The fact that it is a crime to knowingly conceal assets does not deter many people from trying it. The following points illustrate some of the common ways in which your spouse might try to hide assets from you and the court:

  • Drain the bank account and transfer the funds to a separate account you do not know about
  • Get cash back when making regular purchases on a debit card, such as while grocery shopping, and hide the money
  • Have a friend hold onto the assets until the divorce is final, which may technically not be marital property if the friend “owns” the assets, even temporarily
  • Delay accepting a raise or promotion at work until the divorce is final, as well as delaying receipt of a commission or bonus
  • Check the option to save this year’s tax refund for next year’s tax and receive a larger tax return, which you will not have access to after the divorce
  • Charge vacations and expensive items to the company’s account instead of his or her personal account

Should a divorcing couple continue to live together?

When it comes to divorce, Florida has one of the largest rates in the country. Panama City, Deltona and Palm Bay had some of the largest populations of divorced people in the United States according to data from 2010. 

There are many things to sort out during the actual divorce process. While one would assume one of those things would be for one spouse to make other living accommodations, many couples decide to share a living space until the divorce is final. Every situation is different, and a divorcing couple really needs to weigh the pros and cons of such an arrangement before agreeing to it.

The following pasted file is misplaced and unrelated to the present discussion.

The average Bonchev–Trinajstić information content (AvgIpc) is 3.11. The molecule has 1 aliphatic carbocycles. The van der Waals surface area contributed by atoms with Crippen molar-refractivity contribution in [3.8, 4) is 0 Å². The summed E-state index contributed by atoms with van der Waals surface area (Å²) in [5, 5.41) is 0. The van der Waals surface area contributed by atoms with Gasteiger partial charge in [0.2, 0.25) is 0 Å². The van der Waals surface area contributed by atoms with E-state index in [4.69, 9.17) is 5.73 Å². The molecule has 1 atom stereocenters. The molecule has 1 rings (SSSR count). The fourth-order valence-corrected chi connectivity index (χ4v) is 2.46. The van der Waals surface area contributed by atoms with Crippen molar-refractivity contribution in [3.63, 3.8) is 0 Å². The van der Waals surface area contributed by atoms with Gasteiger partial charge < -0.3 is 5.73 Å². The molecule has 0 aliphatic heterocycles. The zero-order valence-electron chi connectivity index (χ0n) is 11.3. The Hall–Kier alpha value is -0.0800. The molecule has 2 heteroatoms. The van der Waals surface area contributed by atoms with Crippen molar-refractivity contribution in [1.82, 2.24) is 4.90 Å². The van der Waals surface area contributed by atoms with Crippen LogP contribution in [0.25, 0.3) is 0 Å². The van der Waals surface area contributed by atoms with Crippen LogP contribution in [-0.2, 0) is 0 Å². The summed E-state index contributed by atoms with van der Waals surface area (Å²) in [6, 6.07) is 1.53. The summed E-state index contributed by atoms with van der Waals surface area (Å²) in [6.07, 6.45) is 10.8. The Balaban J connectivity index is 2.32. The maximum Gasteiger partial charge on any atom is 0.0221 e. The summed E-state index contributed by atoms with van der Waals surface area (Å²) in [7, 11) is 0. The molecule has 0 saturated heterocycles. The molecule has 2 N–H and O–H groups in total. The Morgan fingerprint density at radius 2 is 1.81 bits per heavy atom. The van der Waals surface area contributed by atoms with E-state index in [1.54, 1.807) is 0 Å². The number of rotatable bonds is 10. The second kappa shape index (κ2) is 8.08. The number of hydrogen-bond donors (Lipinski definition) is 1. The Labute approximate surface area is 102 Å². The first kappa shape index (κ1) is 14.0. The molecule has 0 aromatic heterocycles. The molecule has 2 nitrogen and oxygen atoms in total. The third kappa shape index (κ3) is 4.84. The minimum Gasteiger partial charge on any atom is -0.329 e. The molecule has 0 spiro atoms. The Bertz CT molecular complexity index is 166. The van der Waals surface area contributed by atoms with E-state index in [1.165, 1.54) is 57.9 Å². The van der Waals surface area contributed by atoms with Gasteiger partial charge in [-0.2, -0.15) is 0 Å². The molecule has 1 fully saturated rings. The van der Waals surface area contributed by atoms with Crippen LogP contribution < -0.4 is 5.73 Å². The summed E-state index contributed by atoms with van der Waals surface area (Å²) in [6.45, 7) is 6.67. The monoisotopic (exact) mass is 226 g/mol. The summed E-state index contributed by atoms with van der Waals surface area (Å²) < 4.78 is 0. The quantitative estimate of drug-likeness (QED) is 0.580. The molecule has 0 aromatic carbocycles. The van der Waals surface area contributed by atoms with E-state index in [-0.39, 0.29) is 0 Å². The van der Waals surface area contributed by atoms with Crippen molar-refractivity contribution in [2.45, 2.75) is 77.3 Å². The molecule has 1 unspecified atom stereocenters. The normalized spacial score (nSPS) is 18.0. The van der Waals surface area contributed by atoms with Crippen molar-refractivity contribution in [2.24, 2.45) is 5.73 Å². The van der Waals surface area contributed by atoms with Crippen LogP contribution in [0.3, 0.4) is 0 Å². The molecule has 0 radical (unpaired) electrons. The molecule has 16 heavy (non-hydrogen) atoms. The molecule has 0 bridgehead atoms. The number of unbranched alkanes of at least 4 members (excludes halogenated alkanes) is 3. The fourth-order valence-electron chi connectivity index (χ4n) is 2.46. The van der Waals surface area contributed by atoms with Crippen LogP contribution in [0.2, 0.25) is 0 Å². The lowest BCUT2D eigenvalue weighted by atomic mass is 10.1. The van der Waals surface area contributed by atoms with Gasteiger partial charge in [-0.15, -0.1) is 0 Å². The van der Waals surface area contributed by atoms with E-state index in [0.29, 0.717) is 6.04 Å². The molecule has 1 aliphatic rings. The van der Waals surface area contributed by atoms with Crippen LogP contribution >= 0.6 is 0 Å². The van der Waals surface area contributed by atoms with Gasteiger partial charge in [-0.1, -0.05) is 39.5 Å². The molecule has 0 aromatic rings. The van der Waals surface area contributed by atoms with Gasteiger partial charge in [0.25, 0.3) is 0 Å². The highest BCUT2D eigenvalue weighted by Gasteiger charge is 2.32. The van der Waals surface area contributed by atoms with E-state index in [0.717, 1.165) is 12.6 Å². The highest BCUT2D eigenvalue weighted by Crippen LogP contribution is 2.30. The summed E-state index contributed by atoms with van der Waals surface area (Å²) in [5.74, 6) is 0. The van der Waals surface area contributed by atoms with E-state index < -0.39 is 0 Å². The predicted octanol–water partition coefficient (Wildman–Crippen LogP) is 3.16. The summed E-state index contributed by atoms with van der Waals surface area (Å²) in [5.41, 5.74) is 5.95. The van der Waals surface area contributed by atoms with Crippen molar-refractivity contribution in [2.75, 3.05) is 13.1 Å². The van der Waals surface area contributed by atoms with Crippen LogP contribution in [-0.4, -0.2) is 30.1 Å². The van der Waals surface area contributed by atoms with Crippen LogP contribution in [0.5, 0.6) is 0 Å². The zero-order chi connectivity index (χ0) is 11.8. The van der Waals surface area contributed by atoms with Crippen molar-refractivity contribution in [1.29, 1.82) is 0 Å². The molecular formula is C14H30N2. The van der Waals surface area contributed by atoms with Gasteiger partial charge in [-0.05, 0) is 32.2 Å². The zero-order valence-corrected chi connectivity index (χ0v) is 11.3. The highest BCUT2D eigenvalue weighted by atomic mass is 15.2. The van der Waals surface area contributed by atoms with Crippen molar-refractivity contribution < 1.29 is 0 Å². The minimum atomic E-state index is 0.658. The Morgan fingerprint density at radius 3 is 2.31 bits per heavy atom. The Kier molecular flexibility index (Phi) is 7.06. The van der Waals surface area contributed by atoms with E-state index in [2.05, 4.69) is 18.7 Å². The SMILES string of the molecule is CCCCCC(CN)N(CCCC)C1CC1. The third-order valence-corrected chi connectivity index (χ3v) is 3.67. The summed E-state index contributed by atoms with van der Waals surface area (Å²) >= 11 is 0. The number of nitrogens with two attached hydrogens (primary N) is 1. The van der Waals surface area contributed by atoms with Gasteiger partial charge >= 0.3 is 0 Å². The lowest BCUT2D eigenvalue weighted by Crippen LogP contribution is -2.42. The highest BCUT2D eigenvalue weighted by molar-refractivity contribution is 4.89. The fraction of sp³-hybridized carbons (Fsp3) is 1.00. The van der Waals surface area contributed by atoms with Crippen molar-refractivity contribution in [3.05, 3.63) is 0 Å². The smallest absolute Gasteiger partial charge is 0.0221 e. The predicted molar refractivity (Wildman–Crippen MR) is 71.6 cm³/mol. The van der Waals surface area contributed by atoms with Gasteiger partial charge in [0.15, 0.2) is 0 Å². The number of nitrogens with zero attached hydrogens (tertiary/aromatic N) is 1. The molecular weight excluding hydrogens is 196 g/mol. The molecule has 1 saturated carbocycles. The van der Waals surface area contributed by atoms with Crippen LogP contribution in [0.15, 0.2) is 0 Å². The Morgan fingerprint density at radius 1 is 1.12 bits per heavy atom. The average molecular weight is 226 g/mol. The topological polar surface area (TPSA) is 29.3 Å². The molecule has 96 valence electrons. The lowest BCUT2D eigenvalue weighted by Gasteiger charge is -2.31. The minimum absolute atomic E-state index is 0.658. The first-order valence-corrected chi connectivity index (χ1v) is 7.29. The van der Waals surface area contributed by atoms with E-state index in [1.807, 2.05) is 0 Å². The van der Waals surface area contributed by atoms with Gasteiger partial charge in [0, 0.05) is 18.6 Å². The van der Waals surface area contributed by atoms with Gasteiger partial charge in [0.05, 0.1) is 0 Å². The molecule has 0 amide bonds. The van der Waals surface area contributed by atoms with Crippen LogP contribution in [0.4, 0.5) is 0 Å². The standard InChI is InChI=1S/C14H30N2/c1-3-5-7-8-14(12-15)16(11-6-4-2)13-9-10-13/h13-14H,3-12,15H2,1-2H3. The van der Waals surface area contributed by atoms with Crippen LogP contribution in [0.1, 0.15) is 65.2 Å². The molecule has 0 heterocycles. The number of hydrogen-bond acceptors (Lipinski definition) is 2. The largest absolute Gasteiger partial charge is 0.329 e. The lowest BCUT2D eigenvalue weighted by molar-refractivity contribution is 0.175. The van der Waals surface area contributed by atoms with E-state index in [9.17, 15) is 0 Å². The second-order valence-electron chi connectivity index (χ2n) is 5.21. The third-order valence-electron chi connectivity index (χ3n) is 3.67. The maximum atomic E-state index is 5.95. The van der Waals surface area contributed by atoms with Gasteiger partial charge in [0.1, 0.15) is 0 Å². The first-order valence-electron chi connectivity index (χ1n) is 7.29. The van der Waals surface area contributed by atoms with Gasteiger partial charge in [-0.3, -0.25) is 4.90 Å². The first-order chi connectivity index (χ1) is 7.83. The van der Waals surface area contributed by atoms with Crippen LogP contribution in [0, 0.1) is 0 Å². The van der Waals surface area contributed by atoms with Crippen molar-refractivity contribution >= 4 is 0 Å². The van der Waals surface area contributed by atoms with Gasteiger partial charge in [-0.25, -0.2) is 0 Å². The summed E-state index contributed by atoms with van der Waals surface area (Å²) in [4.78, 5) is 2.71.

What to do before filing for divorce

Divorce is a common legal issue married couples of all ages may have to face. An article in the Miami Herald states that the divorce rate for American citizens over the age of 50 has nearly doubled since 1990. 

When the end of a marriage seems imminent, it is tempting for one spouse to simply pull the trigger and file for divorce. However, it can be more prudent to wait a little bit to ensure all affairs are in order. Taking plenty of time to plan the divorce out can help greatly going forward. 

Best interests of the child: What does it mean?

If you are going through a child custody matter in Florida, it’s likely you’ve heard the term “best interests of the child” many times. In Florida, the courts will determine or approve a parenting time plan that is in the best interests of the child or children involved. But isn’t “best interests” a bit subjective?

As a mother, you probably have your own idea of what is in the best interests of your own child or children – and rightfully so. However, it’s possible that your ex disagrees. So, what happens then?

The beginning of the end: splitting assets in Florida

The sun doesn't always shine in Florida, nor does it always shine on a married couple. If the dark clouds of divorce are starting to block out the light on your marriage, you may have concerns about what's going to happen to everything for which you've worked so hard, especially in a high asset divorce.

3 mistakes to avoid during high-asset divorce

When your marital estate falls into the high-asset category, your divorce process could prove more complicated than for those individuals with a lower-worth estate. Because you have likely worked hard to achieve your wealth, you probably do not want to have needless mistakes during your divorce leave you with less than the property to which you are entitled. 

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1003 Jenks Avenue
Panama City, FL 32401